Photo: Ilona Kozhevnikova (Shutterstock)
I don’t use my standard blender all that much, unless I need to puree a soup. I use my immersion blender on a weekly basis, mostly to make dressings, sauces, mayo, and other emulsions; occasionally I’ll also use it to make a smoothie or a quick milkshake. It has never occurred to me to sharpen the blades of either blender, because blender blades are meant to crush, crumble, and mash, rather than slice and dice. Still, someone must be looking for a way to sharpen these little things, because there is a viral hack for it going around. Unfortunately, the hack is bad.
Type “how to sharpen blender blades” into your search engine, and you will be rewarded with two types of articles: Those suggesting you hone and sharpen them just as you would a knife, and those telling you to toss a bunch of eggshells and water into your blender. Don’t do the latter. It doesn’t make any sense.
What is sharpening anyway?
As we’ve discussed previously, honing and sharpening are two different things. If you were to look at a blade under a microscope, you would see a bunch of tiny teeth, even on the smoothest, thinnest blade. Those teeth are what do the cutting. When they get out of alignment, they cut less cleanly, and require more pressure to cut through whatever food you happen to be slicing into. Honing realigns the teeth; sharpening creates new teeth by shaving the old metal away. Eggshells are capable of doing neither.
Why won’t eggshells sharpen my blender blades?
This is one case where the wheel truly does not need to be reinvented, or even lightly modified. According to this 1979 Washington Post article (and basic common sense), you cannot sharpen a blade with a material that is softer than the blade itself:
The metal can be straightened out by the use of a sharpening steel. However, it is essential to use a sharpener that is harder than the blade of the knife, or you end up sharpening the sharpening steel. Sharpening takes place when the harder material wears away a small part of the softer substance.
Ah well, nevertheless.
I need not measure the tensile strength of eggshells and blender blades to determine which is harder. I cannot crack a blender blade with a quick flick of my wrist, so it stands that I cannot sharpen a blender blade with something that can be cracked in that manner. The only thing you’ll get by tossing a bunch of eggshells into your blender is eggshell paste and, potentially, slightly duller blades.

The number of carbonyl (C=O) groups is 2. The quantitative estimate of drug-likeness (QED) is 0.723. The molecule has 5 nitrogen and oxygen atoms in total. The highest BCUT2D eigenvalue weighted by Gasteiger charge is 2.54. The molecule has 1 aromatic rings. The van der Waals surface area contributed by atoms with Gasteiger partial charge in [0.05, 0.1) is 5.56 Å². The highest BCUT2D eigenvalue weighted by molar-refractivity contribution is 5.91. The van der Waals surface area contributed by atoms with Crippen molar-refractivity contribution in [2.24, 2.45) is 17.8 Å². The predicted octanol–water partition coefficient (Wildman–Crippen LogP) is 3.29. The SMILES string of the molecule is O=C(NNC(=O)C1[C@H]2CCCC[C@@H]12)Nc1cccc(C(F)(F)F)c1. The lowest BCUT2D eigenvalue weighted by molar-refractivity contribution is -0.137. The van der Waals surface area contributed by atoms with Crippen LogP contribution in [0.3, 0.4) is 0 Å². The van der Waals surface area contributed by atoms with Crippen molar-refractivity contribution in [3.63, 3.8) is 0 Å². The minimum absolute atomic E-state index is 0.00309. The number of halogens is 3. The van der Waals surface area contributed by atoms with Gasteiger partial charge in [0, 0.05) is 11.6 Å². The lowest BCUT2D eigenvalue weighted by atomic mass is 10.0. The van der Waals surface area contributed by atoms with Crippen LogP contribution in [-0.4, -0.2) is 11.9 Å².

Another popular “hack” suggests blending aluminum foil. Again, that will not work, because the blade is harder than the foil, but it’s also a matter of direction. When you hone or sharpen, you are move your blade in one direction with deliberate pressure to either realign the existing teeth or shave off old metal to create new teeth. Eggshells in a blender move in all sorts of chaotic directions, which makes the incapable of realigning anything.
How should I sharpen my blender blades?
I don’t know what you are blending that has dulled your blades so. (Unless you’re the Blendtec guy; then I know exactly what you’re blending, and it is unhinged.) Smoothies and soups do not require the clean slicing provided by a freshly sharpened of honed knife. Still, things wear with use, and if you are an active blender, sure, you might notice your blades aren’t blending as effectively as they used to.
First things first: Check with your blender manufacturer. Some, such as Ninja, will tell you to “never try and sharpen the blades.” If that’s the case, and your blades aren’t doing what you need them to do, I recommend reaching out to the manufacturer and asking for a replacement.
But if you’re into voiding warranties and wish to DIY it, it’s not that hard: You can hone and sharpen blender blades just as you would a tiny knife. Gadget Review can walk you through the process in writing, but this man from Sharpens Best can show you. His video is rambling, but entertaining, and he shows off a few mini sharpeners that make the job even easier. (He starts the sharpening at around 5:40.)
Save your eggshells for compost, or whatever it is gardeners do with them. Don’t put them in your blender, and definitely don’t put them in your garbage disposal—eggshells may not be able to sharpen anything, but they will wreak havoc on your garbage disposal.
Edited on March 1, 2023 at 12:40 p.m. EST to add information about direction of motion and how it relates to honing and sharpening.